3) Non-recursive query

Querying in a non-recursive manner usually occurs when a DNS resolver client inquires to a DNS server about a record that is either authoritative or exists within its cache. Generally, DNS servers store DNS records in a cache to minimize additional bandwidth usage and relieve stress on upstream servers. This information is vital because it provides insights into the functioning of your domain’s DNS server, enabling you to optimize your websites for improved accessibility and better SEO ranking.

What is DNS caching? Where does DNS caching occur?

Caching serves the purpose of storing data temporarily in a location that enhances performance, reliability, and efficiency of data requests. DNS caching, specifically, is a strategy where data is stored nearer to the client making the request, therefore enabling the DNS query to be settled faster. This strategy effectively bypasses the need for additional queries further along the DNS lookup chain, ensuring quicker loading times and decreased consumption of bandwidth and CPU. The DNS data may be cached in several locations, all of which will keep the data for a predetermined amount of time as dictated by a time-to-live (TTL).

Browser DNS caching

Today’s webbrowsers are inherently programmed to store DNS records for a specified duration. The motive behind this is to reduce the number of processing steps involved in checking the cache and initiating the appropriate requests to an IP address. Whenever a demand is made for a DNS record, the browser’s cache becomes the first point of information retrieval.

In Google Chrome, you can examine the condition of your DNS cache by directing your browser to chrome://net-internals/#dns. This will show you various details about your DNS cache, offering you insights into its operational status and performance. It can be a valuable tool in understanding the technical aspects of your web navigation and site optimization. It offers concrete data that can help guide your SEO efforts, particularly for a blog about domains.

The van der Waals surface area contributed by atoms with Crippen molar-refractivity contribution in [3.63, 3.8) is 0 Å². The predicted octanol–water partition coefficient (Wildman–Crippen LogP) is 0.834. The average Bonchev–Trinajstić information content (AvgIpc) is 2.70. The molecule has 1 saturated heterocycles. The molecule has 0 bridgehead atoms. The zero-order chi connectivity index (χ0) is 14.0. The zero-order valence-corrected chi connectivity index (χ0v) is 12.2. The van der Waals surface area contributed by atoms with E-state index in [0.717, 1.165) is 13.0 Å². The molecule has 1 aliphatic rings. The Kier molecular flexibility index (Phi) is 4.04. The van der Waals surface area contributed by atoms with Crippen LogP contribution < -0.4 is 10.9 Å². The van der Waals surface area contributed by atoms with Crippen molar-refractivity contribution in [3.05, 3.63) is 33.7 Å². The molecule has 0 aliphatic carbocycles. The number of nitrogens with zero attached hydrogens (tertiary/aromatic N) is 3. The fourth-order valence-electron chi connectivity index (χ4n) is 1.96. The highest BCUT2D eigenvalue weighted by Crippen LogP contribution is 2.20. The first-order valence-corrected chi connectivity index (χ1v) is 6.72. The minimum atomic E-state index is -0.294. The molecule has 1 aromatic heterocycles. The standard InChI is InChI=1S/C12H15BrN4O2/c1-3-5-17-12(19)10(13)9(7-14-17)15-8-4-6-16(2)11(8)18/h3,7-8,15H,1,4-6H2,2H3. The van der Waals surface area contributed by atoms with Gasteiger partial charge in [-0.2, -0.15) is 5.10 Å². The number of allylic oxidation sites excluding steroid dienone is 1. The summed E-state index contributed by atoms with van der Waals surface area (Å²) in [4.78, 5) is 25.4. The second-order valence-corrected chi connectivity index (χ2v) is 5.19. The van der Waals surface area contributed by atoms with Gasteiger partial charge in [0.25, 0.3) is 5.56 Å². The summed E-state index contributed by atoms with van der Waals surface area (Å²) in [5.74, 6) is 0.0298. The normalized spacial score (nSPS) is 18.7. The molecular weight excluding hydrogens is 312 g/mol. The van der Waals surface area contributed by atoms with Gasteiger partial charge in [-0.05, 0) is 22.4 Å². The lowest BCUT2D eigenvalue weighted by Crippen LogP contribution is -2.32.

Operating system (OS) level DNS caching

The second phase of local action in DNS query is operated through an OS level DNS resolver. This element, often known as “stub resolver” or DNS client, manages these queries within your operating system. It initially checks its cache for the record when a request is made by an application. If the necessary record isn’t found, then the DNS client dispatches a recursive DNS query to a DNS recursive resolver integrated with the Internet service provider (ISP).

Upon receiving a DNS query, the recursive resolver in the ISP also verifies if the translation of host-to-IP-address being requested is already stored in its local persistence area.

This ISP-integrated recursive resolver has additional functionality, which is influenced by the types of the records it retains in its cache

  1. If the resolver lacks the A records yet possesses the NS records for the authoritative nameservers, it will bypass numerous steps and directly question those nameservers. This detour avoids root and .com nameservers look-ups (like in our example.com search) facilitating a quicker DNS query resolution.
  2. If the resolver lacks NS records, it dispatches a query to the Top-Level Domain (TLD) servers, in this case .com, bypassing the root server.
  3. In case the resolver lacks the necessary records it gets redirected to the TLD servers, its next action is then to send a query to the root servers.

Who should you use as your DNS provider?

There are plethora of Domain Name System (DNS) providers available in today’s digital era. These providers play a critical role in making the internet user-friendly and accessible; they connect domain names with their respective IP addresses, thereby ensuring seamless navigation online. Some of these providers include Google DNS, Cloudflare, OpenDNS, and Quad9, each offering different features such as security filters, privacy protection, and fast resolving speed. Multiple providers create a competitive environment, pushing each to continuously improve and innovate their services. This abundance of DNS providers allows users to choose the one that best fits their needs and requirements. But In the end its often a matter of preferences what DNS provider you use – we personally have been using CloudFlare’s free DNS plans for nearly 10 years – and can say nothing but good things about it